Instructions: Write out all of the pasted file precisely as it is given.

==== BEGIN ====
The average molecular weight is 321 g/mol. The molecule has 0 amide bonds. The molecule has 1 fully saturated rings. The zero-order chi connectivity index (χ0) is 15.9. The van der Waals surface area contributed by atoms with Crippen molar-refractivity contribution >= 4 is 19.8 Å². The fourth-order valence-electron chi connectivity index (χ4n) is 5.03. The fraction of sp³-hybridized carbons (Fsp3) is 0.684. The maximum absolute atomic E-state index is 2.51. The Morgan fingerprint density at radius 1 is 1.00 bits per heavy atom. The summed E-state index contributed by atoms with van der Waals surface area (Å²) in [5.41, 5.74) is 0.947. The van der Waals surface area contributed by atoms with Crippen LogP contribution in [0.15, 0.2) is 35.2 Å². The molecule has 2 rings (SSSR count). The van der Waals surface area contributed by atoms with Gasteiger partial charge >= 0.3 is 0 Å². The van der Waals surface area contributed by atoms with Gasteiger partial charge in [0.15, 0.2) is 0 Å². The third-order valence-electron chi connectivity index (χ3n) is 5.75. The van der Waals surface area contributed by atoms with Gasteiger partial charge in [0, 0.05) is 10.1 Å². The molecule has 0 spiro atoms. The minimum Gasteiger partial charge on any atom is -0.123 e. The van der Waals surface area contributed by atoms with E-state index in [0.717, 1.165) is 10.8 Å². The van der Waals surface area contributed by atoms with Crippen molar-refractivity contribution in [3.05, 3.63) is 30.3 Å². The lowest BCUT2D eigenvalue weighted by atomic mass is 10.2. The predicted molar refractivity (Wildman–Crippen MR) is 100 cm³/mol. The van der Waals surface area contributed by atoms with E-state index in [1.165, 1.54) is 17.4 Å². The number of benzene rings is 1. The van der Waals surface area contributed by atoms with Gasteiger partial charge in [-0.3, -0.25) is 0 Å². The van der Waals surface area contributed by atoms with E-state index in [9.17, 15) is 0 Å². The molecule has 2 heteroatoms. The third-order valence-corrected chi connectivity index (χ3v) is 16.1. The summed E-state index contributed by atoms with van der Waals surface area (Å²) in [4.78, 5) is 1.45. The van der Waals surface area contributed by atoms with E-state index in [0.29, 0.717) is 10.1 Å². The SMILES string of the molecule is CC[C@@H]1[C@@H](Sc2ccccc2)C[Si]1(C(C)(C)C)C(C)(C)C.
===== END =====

The average molecular weight is 321 g/mol. The molecule has 0 amide bonds. The molecule has 1 fully saturated rings. The zero-order chi connectivity index (χ0) is 15.9. The van der Waals surface area contributed by atoms with Crippen molar-refractivity contribution >= 4 is 19.8 Å². The fourth-order valence-electron chi connectivity index (χ4n) is 5.03. The fraction of sp³-hybridized carbons (Fsp3) is 0.684. The maximum absolute atomic E-state index is 2.51. The Morgan fingerprint density at radius 1 is 1.00 bits per heavy atom. The summed E-state index contributed by atoms with van der Waals surface area (Å²) in [5.41, 5.74) is 0.947. The van der Waals surface area contributed by atoms with Crippen LogP contribution in [0.15, 0.2) is 35.2 Å². The molecule has 2 rings (SSSR count). The van der Waals surface area contributed by atoms with Gasteiger partial charge >= 0.3 is 0 Å². The van der Waals surface area contributed by atoms with Gasteiger partial charge in [0.15, 0.2) is 0 Å². The third-order valence-electron chi connectivity index (χ3n) is 5.75. The van der Waals surface area contributed by atoms with Gasteiger partial charge in [0, 0.05) is 10.1 Å². The molecule has 0 spiro atoms. The minimum Gasteiger partial charge on any atom is -0.123 e. The van der Waals surface area contributed by atoms with E-state index in [0.717, 1.165) is 10.8 Å². The van der Waals surface area contributed by atoms with Crippen molar-refractivity contribution in [3.05, 3.63) is 30.3 Å². The lowest BCUT2D eigenvalue weighted by atomic mass is 10.2. The predicted molar refractivity (Wildman–Crippen MR) is 100 cm³/mol. The van der Waals surface area contributed by atoms with E-state index in [1.165, 1.54) is 17.4 Å². The number of benzene rings is 1. The van der Waals surface area contributed by atoms with Gasteiger partial charge in [-0.3, -0.25) is 0 Å². The van der Waals surface area contributed by atoms with E-state index in [9.17, 15) is 0 Å². The molecule has 2 heteroatoms. The third-order valence-corrected chi connectivity index (χ3v) is 16.1. The summed E-state index contributed by atoms with van der Waals surface area (Å²) in [4.78, 5) is 1.45. The van der Waals surface area contributed by atoms with E-state index in [0.29, 0.717) is 10.1 Å². The SMILES string of the molecule is CC[C@@H]1[C@@H](Sc2ccccc2)C[Si]1(C(C)(C)C)C(C)(C)C.